A third and final category I want to touch on that is not as positive, frankly, as the environmental rebound is the impact of all of this and the related moratorium on drilling to our economy on the gulf coast and energy production. Immediately after the disaster, very soon thereafter, President Obama announced a complete moratorium on activity in the gulf on new drilling. That moratorium lasted several months. I think that was a bad mistake, an overreaction to the disaster. I think that has been borne out in several ways, including the panel of experts that the President got together. Their report, we now know, was actually doctored and edited at the White House to make it seem like those true experts supported a full moratorium, when we know directly from them that they did not.
This moratorium went in place anyway and it created a lot of additional economic harm and hurt to a lot of gulf coast residents and workers that was unnecessary. Of course we needed to pause and get new procedures and some new safety regulations in place, of course we needed to learn the lessons of the disaster and incorporate those into practices, but we did not need an all-out moratorium for months. And we do not need a continuing slowdown that continues to this day.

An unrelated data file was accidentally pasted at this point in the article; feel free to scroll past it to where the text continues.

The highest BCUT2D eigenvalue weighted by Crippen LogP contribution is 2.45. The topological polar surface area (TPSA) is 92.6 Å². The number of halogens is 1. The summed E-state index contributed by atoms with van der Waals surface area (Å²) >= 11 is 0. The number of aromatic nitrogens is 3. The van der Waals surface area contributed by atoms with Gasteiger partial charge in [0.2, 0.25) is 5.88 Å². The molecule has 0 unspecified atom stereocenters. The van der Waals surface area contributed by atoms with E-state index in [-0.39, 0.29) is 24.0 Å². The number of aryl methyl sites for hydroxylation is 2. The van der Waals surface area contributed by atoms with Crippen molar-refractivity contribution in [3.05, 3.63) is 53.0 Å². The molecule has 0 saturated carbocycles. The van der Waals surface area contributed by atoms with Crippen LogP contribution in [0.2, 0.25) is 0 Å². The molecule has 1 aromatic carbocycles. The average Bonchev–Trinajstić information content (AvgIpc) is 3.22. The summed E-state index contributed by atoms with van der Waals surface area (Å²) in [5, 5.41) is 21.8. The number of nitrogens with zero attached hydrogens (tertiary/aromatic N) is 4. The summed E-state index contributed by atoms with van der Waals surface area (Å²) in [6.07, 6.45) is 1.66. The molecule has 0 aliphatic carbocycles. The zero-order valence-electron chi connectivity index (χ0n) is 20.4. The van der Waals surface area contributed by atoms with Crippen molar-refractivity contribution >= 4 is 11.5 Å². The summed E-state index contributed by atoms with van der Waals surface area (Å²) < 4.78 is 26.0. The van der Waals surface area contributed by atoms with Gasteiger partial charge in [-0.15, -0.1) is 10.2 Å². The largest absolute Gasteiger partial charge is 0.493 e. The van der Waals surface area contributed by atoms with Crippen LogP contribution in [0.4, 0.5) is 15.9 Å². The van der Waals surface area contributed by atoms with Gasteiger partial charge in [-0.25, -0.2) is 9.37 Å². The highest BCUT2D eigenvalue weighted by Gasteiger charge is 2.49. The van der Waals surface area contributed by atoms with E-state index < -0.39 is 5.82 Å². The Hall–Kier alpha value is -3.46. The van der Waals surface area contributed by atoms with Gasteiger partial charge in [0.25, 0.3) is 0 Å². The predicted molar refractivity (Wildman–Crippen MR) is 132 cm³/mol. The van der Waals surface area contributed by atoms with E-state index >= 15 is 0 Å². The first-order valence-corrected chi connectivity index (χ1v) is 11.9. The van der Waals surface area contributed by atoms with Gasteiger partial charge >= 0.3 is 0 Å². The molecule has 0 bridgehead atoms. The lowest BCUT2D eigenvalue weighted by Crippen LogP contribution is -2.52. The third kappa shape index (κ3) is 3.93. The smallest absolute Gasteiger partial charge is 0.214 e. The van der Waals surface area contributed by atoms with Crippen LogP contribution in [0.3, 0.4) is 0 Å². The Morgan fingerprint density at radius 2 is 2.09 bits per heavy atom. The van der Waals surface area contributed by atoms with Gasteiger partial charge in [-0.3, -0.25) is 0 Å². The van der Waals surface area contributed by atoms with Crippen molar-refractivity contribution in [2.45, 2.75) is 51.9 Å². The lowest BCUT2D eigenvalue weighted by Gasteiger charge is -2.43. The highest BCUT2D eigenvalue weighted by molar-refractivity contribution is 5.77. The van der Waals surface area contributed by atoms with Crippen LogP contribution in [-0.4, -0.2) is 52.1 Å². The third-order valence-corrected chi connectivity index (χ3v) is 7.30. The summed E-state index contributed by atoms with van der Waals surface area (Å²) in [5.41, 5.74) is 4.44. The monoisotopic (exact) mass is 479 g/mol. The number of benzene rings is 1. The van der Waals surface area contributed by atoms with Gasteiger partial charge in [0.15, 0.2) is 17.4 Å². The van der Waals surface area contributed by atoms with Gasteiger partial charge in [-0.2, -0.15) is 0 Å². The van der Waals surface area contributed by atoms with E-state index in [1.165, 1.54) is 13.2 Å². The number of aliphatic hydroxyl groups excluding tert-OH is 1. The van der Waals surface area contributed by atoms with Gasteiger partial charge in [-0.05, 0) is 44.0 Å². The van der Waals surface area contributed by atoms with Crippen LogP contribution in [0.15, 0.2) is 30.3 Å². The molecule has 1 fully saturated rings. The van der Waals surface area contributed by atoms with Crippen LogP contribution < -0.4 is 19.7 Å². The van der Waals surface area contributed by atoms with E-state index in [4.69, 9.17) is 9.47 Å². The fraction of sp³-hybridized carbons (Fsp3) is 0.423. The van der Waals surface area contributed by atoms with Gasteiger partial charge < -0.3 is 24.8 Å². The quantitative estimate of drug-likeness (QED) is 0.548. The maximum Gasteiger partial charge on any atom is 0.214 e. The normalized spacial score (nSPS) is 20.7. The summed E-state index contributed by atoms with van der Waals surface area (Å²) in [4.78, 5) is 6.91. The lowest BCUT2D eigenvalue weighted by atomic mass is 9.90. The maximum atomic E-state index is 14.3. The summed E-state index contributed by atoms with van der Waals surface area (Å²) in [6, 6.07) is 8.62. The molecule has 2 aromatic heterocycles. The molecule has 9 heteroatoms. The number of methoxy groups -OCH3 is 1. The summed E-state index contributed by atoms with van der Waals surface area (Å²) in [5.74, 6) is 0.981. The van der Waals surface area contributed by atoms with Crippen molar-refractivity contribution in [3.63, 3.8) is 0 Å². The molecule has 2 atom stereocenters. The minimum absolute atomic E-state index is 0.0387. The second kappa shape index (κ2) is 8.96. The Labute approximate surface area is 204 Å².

An analogy I have often used is when we have a horrible disaster such as an airplane crash, we do not ground every plane for months after such an incident. We allow the industry and that important travel and commercial activity to continue as we immediately learn the lessons of the disaster and incorporate it into safety proceedings.
Well, unfortunately, my point of view did not hold sway at the White House. We had this complete, formal moratorium which lasted into October 2010. But when that formal, complete moratorium was lifted, it didn't just end there. For months and months after that, we had a de facto moratorium, permits which were not happening. There was only a trickle of permits. Now, even though permitting has increased somewhat, we have a dramatic permit slowdown and a slowdown of activity in the gulf. Now more than ever, our country and our citizens cannot afford that. The price at the gas pump is about $4 a gallon. It has more than doubled during President Obama's tenure. We cannot afford this avoidable slowdown and decrease in important domestic energy activity.